A new approach to the modeling and analysis of fracture through an extension of continuum mechanics to the nanoscale
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The dissertation focuses on the analysis, through combined analytical and numerical techniques, of the partial differential equations arising from a new approach to modeling brittle fracture, based on extension of continuum mechanics to the nanoscale. The main part of this work deals with the analysis of several fracture models. Integral transform methods are used to reduce the problem to a Cauchy singular, linear integro-differential equation. It is shown that ascribing constant surface tension to the fracture surfaces and using the appropriate crack surface boundary condition, given by the jump momentum balance, leads to a sharp crack opening profile at the crack tip, in contrast to the classical theory of brittle fracture. However, such a model still predicts singular crack tip stress. For this reason a modified model is studied, where the surface excess property is responsive to the curvature of the fracture surfaces. It is shown that curvature-dependent surface tension, together with boundary conditions in the form of the jump momentum balance, leads to bounded stresses and a cusp-like opening profile at the crack tip. Further, an alternative approach, based on asymptotic analysis, which is suitable to apply in cases when the model includes a mutual body force correction term, is considered. The nonlinear nonlocal problem, resulting from the proposed model, is simplified which allows us to approximate the crack opening profile and derive asymptotic forms for the cleavage stress in a neighborhood of the crack tip. Finally, two possible fracture criteria, in the context of the new theory, are discussed. The first one is an energy based fracture criterion. Classically the energy release rate arises due to singular fields, whereas in the case of the modeling approach adopted here, a notion analogous to the energy release rate arises through a different mechanism, associated to the rate of working of the surface excess properties at the crack tip. Due to the fact that the proposed modeling approach allows us to fully resolve the stress in a neighborhood of the crack tip, without the customary singularity, a second fracture criterion, based on crack tip stress, is possible.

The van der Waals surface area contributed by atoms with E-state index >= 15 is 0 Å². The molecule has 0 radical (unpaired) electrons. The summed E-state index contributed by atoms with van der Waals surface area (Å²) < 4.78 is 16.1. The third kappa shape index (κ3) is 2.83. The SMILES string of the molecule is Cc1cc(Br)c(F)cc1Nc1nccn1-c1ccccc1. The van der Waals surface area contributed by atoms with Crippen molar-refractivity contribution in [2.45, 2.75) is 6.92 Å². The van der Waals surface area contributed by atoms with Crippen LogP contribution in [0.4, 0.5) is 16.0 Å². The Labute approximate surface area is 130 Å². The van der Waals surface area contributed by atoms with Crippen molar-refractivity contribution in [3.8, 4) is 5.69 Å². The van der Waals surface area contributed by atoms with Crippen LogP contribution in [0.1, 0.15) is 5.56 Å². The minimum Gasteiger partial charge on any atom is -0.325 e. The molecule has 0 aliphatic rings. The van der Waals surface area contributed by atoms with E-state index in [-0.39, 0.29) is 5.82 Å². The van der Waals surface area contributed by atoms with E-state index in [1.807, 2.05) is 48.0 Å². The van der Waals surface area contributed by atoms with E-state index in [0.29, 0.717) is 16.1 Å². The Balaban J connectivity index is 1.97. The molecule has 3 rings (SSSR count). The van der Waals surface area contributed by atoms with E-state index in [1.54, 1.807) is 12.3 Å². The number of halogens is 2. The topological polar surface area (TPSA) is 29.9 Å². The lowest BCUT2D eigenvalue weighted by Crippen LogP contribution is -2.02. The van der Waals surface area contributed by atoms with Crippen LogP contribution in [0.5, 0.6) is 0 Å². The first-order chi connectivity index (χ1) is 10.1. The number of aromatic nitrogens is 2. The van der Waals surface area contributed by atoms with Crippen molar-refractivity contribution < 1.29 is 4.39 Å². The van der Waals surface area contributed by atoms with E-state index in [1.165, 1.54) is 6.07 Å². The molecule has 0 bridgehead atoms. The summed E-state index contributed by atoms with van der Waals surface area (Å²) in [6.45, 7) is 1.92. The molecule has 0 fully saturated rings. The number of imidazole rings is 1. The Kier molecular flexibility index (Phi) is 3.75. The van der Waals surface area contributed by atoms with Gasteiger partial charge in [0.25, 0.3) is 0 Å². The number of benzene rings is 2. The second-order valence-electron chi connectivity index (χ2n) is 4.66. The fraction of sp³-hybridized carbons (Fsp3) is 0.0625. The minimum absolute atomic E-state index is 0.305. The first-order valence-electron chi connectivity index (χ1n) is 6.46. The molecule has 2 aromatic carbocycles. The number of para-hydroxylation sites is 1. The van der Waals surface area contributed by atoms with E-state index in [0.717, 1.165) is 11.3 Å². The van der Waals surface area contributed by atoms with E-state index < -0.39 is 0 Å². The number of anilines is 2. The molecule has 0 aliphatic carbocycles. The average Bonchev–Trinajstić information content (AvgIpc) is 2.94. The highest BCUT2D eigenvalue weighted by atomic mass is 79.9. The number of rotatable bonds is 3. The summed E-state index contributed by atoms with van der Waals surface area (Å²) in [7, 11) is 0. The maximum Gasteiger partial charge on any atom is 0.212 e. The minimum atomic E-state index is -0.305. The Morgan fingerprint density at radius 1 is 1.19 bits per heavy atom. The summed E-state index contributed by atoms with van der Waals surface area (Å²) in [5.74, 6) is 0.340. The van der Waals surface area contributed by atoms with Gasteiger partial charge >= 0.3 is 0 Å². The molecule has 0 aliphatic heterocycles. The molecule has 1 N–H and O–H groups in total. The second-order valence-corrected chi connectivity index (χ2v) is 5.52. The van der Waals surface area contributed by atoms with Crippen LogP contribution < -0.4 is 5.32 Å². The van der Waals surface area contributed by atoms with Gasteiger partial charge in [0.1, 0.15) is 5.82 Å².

Sendova, Tsvetanka Bozhidarova (2008). A new approach to the modeling and analysis of fracture through an extension of continuum mechanics to the nanoscale. Doctoral dissertation, Texas A&M University. Available electronically from